Vanessa Harper-Mathews is a self-confessed creative nomad. Working between her two homes in Sydney’s inner-west and the Byron Bay Hinterland – the latter on 25 acres of subtropical rainforest with spectacular views of the Byron coastline – this interdisciplinary artist specialises in combining 21st-century digital imagery with 18th– and 19th-century antiquarian photographic printing processes. The result is work that explores a wonderful intersection between the material nature of one-of-a-kind, historical articles and the ephemerality of the contemporary digital image – work that contains unique marks from its maker.
“Each of the historical processes I work with has a distinctly individual hallmark, evident in the resulting artworks, from the different types of chemistry and techniques that go into the processes,” explains the artist. “The works record the marks of the maker, and each are exceptionally unique.”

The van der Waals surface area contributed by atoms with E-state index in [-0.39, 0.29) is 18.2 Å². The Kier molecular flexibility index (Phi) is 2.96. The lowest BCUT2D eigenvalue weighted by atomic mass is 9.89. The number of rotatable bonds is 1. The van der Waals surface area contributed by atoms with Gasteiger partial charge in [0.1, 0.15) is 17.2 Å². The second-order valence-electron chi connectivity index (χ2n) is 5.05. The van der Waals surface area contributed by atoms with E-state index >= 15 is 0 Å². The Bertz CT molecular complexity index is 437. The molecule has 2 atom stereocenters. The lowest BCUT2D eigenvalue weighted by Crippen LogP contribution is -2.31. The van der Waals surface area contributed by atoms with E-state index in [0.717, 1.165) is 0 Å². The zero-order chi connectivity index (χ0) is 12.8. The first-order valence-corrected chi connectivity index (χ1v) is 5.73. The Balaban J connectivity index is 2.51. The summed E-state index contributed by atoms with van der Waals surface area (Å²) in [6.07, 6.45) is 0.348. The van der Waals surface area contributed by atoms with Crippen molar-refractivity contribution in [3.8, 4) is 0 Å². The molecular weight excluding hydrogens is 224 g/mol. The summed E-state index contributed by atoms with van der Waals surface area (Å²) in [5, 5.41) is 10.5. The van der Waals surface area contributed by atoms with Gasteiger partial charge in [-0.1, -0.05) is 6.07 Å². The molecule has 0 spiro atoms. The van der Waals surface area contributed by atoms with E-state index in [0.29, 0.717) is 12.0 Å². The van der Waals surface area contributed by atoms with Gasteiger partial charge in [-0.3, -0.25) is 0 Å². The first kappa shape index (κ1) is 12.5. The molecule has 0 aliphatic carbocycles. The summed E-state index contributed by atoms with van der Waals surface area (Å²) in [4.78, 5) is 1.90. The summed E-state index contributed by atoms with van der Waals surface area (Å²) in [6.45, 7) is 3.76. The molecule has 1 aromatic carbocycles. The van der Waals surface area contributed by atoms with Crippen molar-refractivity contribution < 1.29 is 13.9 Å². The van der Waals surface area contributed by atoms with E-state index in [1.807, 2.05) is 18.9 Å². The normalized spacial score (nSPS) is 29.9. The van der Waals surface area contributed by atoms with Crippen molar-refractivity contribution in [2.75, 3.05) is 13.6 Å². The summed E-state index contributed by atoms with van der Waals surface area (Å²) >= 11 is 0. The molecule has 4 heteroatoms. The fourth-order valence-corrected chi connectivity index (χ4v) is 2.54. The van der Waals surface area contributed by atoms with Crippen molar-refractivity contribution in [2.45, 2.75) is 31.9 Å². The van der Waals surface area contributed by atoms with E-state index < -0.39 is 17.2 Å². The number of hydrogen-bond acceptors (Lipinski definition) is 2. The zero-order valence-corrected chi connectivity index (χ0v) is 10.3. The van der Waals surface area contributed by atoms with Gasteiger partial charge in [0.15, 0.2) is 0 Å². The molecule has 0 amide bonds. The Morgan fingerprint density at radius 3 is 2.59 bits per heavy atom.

Some of the historic processes Vanessa works with are incredibly labour-intensive and require long hours spent in the studio, “sometimes 12 to 14 hours straight if I am preparing for an exhibition!” says the artist. But like many of her peers, Vanessa craves and relishes these long hours of creative immersion.
Responding to a world where mass production is damaging the environment, exploiting low-income labour and devaluing consumer goods in a throw-away world, Vanessa likes to think her work encourages viewers to slow the pace of their visual experience, inviting them to stop and consider how we make and see art today. “It is slow art,” she says. “It is about purposely stepping out of the frantic pace of the internet age and slowing our minds down, encouraging us to contemplate art slowly and take in the sensory experience. It is also about a return to bespoke art created in the realm of artisan ateliers, with a focus on showcasing and celebrating the unique features of handmade artworks as precious points of difference.”